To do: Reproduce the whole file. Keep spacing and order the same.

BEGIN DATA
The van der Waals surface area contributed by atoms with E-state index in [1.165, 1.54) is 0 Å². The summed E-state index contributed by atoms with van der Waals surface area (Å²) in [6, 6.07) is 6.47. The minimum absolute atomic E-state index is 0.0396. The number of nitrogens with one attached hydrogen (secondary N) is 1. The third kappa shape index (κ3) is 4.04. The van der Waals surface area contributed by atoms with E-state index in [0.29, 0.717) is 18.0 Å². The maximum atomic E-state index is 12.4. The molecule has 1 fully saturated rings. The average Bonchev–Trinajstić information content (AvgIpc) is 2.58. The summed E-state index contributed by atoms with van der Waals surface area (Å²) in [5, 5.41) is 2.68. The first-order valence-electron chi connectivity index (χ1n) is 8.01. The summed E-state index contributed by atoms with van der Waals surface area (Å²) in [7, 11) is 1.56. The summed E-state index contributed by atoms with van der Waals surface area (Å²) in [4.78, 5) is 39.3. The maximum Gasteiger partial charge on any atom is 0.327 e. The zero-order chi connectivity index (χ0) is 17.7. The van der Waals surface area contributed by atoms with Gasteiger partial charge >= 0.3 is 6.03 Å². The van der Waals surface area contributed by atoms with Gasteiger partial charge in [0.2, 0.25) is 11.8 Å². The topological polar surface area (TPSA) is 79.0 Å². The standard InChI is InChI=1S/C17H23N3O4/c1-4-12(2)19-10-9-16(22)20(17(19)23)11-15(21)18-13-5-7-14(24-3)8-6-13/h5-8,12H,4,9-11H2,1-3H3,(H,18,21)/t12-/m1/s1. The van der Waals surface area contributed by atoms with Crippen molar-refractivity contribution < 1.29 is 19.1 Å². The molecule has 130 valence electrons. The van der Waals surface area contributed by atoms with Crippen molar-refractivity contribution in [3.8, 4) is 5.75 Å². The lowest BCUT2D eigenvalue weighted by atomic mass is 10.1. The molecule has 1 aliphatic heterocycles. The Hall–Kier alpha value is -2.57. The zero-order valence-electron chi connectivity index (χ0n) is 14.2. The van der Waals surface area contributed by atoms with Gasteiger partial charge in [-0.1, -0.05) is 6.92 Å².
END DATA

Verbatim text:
The van der Waals surface area contributed by atoms with E-state index in [1.165, 1.54) is 0 Å². The summed E-state index contributed by atoms with van der Waals surface area (Å²) in [6, 6.07) is 6.47. The minimum absolute atomic E-state index is 0.0396. The number of nitrogens with one attached hydrogen (secondary N) is 1. The third kappa shape index (κ3) is 4.04. The van der Waals surface area contributed by atoms with E-state index in [0.29, 0.717) is 18.0 Å². The maximum atomic E-state index is 12.4. The molecule has 1 fully saturated rings. The average Bonchev–Trinajstić information content (AvgIpc) is 2.58. The summed E-state index contributed by atoms with van der Waals surface area (Å²) in [5, 5.41) is 2.68. The first-order valence-electron chi connectivity index (χ1n) is 8.01. The summed E-state index contributed by atoms with van der Waals surface area (Å²) in [7, 11) is 1.56. The summed E-state index contributed by atoms with van der Waals surface area (Å²) in [4.78, 5) is 39.3. The maximum Gasteiger partial charge on any atom is 0.327 e. The zero-order chi connectivity index (χ0) is 17.7. The van der Waals surface area contributed by atoms with Gasteiger partial charge >= 0.3 is 6.03 Å². The van der Waals surface area contributed by atoms with Gasteiger partial charge in [0.2, 0.25) is 11.8 Å². The topological polar surface area (TPSA) is 79.0 Å². The standard InChI is InChI=1S/C17H23N3O4/c1-4-12(2)19-10-9-16(22)20(17(19)23)11-15(21)18-13-5-7-14(24-3)8-6-13/h5-8,12H,4,9-11H2,1-3H3,(H,18,21)/t12-/m1/s1. The van der Waals surface area contributed by atoms with Crippen molar-refractivity contribution < 1.29 is 19.1 Å². The molecule has 130 valence electrons. The van der Waals surface area contributed by atoms with Crippen molar-refractivity contribution in [3.8, 4) is 5.75 Å². The lowest BCUT2D eigenvalue weighted by atomic mass is 10.1. The molecule has 1 aliphatic heterocycles. The Hall–Kier alpha value is -2.57. The zero-order valence-electron chi connectivity index (χ0n) is 14.2. The van der Waals surface area contributed by atoms with Gasteiger partial charge in [-0.1, -0.05) is 6.92 Å².